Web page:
Good Overview on Code Pushdown Thorsten.

      For " especially when looking at existing ABAP programs – rewriting the business logic completely in the database might not be reasonable due to the efforts involved. Instead the “code pushdown” should mainly focus on costly calculations on large datasets (aka ‘number crunching’). " , do we have any guidelines/tool from SAP side to arrive at these costly calculations ?

      I think we would need to pick on specific SQL statements within Custom code / Standard report that could really take long time to read data and do calculations on it .



      Author's profile photo Hermann Gahm
      Hermann Gahm

      Hi Suma,

      you can always use the existing traces tools (E.g. ST05, ST12, SAT, ...) to analyze your programs. With this tools you'll find out how much time is spent on the database layer and where it is spent.

      An alternative source of information is the SQL cursor cache of your database in ST04. There you'll find expensive SQL statements.

      That is we use the classical tools and methods for perfomance analysis.

      Besides that we are working on additional tools. These tools will most likely be available in 7.40 SP2.

      Kind regards,


      Author's profile photo Former Member
      Former Member

      Thanks for your inputs Hermann

      Author's profile photo Former Member
      Former Member

      Thank you for this blog Thorsten. It is highly instructive. As my group is in the process to optimize HCM for HANA, we are facing the code push-down you are talking about. It is particularly relevant in areas with heavy data volumes, such as Time Management, Org Modelling or Payroll processing.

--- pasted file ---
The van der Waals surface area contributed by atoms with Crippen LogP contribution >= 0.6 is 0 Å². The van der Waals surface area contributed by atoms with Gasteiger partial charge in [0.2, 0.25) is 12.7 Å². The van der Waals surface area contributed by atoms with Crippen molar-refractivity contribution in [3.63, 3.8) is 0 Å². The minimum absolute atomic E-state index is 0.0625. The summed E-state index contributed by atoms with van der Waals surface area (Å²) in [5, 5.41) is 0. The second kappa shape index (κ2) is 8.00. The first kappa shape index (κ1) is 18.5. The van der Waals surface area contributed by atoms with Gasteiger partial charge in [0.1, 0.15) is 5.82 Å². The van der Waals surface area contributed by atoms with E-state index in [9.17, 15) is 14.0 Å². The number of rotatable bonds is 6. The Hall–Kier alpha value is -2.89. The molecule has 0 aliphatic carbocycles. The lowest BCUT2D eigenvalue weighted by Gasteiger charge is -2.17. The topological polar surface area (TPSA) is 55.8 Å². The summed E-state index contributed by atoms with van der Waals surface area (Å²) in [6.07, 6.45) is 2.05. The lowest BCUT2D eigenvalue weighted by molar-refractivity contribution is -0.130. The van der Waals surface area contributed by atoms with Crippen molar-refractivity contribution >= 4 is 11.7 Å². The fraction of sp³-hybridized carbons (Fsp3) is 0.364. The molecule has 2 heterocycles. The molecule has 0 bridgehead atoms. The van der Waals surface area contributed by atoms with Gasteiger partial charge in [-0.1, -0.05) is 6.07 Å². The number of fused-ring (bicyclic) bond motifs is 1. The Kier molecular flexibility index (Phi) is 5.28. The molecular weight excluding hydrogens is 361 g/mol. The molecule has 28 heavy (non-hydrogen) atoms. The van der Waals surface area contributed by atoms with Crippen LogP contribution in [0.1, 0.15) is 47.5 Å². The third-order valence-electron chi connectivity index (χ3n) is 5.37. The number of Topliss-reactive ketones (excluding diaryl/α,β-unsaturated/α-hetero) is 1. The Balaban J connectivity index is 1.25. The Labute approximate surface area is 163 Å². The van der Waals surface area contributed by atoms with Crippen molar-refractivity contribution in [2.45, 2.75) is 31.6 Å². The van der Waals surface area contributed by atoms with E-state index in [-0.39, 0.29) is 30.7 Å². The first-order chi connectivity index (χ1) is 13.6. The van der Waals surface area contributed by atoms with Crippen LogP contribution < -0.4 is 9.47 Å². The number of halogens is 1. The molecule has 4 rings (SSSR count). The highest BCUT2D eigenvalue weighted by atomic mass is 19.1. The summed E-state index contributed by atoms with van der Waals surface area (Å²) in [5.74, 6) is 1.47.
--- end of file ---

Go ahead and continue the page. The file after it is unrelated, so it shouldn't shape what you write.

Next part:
I would love to hear more from you as we progress in optimizing Business Suite for HANA.

      Author's profile photo Thorsten Schneider
      Thorsten Schneider
      Blog Post Author

      Hi Jean-Bernard,

      thanks for your feedback. I will definitely try to continue blogging on this topic. Best regards, Thorsten

      Author's profile photo Kumar Mayuresh
      Kumar Mayuresh

      Hi Thorsten Schneider,

      Thanks for writing a wonderful blog especially on "Code Push down" This blog can save my time in explaining code push down to others 🙂 . Mean while as you have suggested "To learn performance optimization and familiarizing  with modeling and scripting in SAP HANA". I am on to that 🙂   and would request you to guide us - what all other skills are and will be necessary to Leverage the full potential of ABAP on HANA in near future.

      I would like to know that Is there any way to gain an Hand's-on experience on ABAP 7.4 with HANA  (say on cloud as a trial system for a month or so, ) if not being able to go through CE program...?



      Author's profile photo Former Member
      Former Member

      Very informative blog.

      One thought from my side. Pushing part of code to database in the form of procedures, for getting heavy duty figures like aggregates etc, seems to be quite hyped by SAP in the name of HANA.

      Before SAP, when I used to work in Oracle and Visual basic, we used the database a lot in terms of writing procedures, triggers etc directly inside the database. Conventional SAP has used database only for storing data in the form of tables. Developers are not allowed to access the database directly, which is good in fact in my opinion.

      With this approach of writing procedures inside database to make the logic faster, I think we are moving backwords in time. This may sound enticing in the name of Hana, however in the long run the consistency between database objects viz procedures and front-end logic in programs would require extended maintenance. Developer has to maintain the consistency of code in two places now, normal ABAP logic and the logic written inside the database aswell. In conventional SAP, the developer only needs to worry on the usual abap logic written at single place.

      Also, what would be the performance difference when writing in plain ABAP a select SUM (value) aggregate query, and writing similar logic inside database procedure? I don't think much.

      Just my opinion with limited knowledge. Thanks.


      Amit Mittal.